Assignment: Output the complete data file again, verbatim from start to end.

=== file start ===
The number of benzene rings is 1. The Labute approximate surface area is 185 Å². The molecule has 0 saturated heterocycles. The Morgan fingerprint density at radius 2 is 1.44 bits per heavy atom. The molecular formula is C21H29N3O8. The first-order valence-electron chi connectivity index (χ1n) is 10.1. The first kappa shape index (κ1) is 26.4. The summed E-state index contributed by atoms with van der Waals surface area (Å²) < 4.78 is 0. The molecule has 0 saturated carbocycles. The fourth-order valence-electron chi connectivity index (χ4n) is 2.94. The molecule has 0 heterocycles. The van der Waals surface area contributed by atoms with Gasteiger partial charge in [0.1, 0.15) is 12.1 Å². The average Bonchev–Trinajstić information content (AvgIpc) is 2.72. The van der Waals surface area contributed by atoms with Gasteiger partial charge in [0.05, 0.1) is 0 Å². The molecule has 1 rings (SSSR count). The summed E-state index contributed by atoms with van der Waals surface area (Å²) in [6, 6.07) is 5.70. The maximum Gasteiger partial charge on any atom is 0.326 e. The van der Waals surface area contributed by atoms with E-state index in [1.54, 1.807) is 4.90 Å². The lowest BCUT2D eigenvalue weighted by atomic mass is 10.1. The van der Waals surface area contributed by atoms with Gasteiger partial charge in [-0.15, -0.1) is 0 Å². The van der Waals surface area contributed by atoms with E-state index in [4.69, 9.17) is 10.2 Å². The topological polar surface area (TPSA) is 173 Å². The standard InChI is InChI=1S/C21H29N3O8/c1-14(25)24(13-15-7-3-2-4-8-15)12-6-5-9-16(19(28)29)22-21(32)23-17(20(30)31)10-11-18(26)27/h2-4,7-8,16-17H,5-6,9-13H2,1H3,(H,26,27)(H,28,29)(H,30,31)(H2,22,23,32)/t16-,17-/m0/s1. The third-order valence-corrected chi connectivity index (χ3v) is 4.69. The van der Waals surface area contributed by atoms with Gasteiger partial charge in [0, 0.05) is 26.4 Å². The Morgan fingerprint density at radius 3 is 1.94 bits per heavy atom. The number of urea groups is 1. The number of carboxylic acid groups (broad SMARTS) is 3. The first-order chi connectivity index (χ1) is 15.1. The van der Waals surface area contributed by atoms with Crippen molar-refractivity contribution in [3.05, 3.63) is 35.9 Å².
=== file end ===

The number of benzene rings is 1. The Labute approximate surface area is 185 Å². The molecule has 0 saturated heterocycles. The Morgan fingerprint density at radius 2 is 1.44 bits per heavy atom. The molecular formula is C21H29N3O8. The first-order valence-electron chi connectivity index (χ1n) is 10.1. The first kappa shape index (κ1) is 26.4. The summed E-state index contributed by atoms with van der Waals surface area (Å²) < 4.78 is 0. The molecule has 0 saturated carbocycles. The fourth-order valence-electron chi connectivity index (χ4n) is 2.94. The molecule has 0 heterocycles. The van der Waals surface area contributed by atoms with Gasteiger partial charge in [0.1, 0.15) is 12.1 Å². The average Bonchev–Trinajstić information content (AvgIpc) is 2.72. The van der Waals surface area contributed by atoms with Gasteiger partial charge in [0.05, 0.1) is 0 Å². The molecule has 1 rings (SSSR count). The summed E-state index contributed by atoms with van der Waals surface area (Å²) in [6, 6.07) is 5.70. The maximum Gasteiger partial charge on any atom is 0.326 e. The van der Waals surface area contributed by atoms with E-state index in [1.54, 1.807) is 4.90 Å². The lowest BCUT2D eigenvalue weighted by atomic mass is 10.1. The van der Waals surface area contributed by atoms with Gasteiger partial charge in [-0.15, -0.1) is 0 Å². The van der Waals surface area contributed by atoms with E-state index in [4.69, 9.17) is 10.2 Å². The topological polar surface area (TPSA) is 173 Å². The standard InChI is InChI=1S/C21H29N3O8/c1-14(25)24(13-15-7-3-2-4-8-15)12-6-5-9-16(19(28)29)22-21(32)23-17(20(30)31)10-11-18(26)27/h2-4,7-8,16-17H,5-6,9-13H2,1H3,(H,26,27)(H,28,29)(H,30,31)(H2,22,23,32)/t16-,17-/m0/s1. The third-order valence-corrected chi connectivity index (χ3v) is 4.69. The van der Waals surface area contributed by atoms with Gasteiger partial charge in [0, 0.05) is 26.4 Å². The Morgan fingerprint density at radius 3 is 1.94 bits per heavy atom. The number of urea groups is 1. The number of carboxylic acid groups (broad SMARTS) is 3. The first-order chi connectivity index (χ1) is 15.1. The van der Waals surface area contributed by atoms with Crippen molar-refractivity contribution in [3.05, 3.63) is 35.9 Å².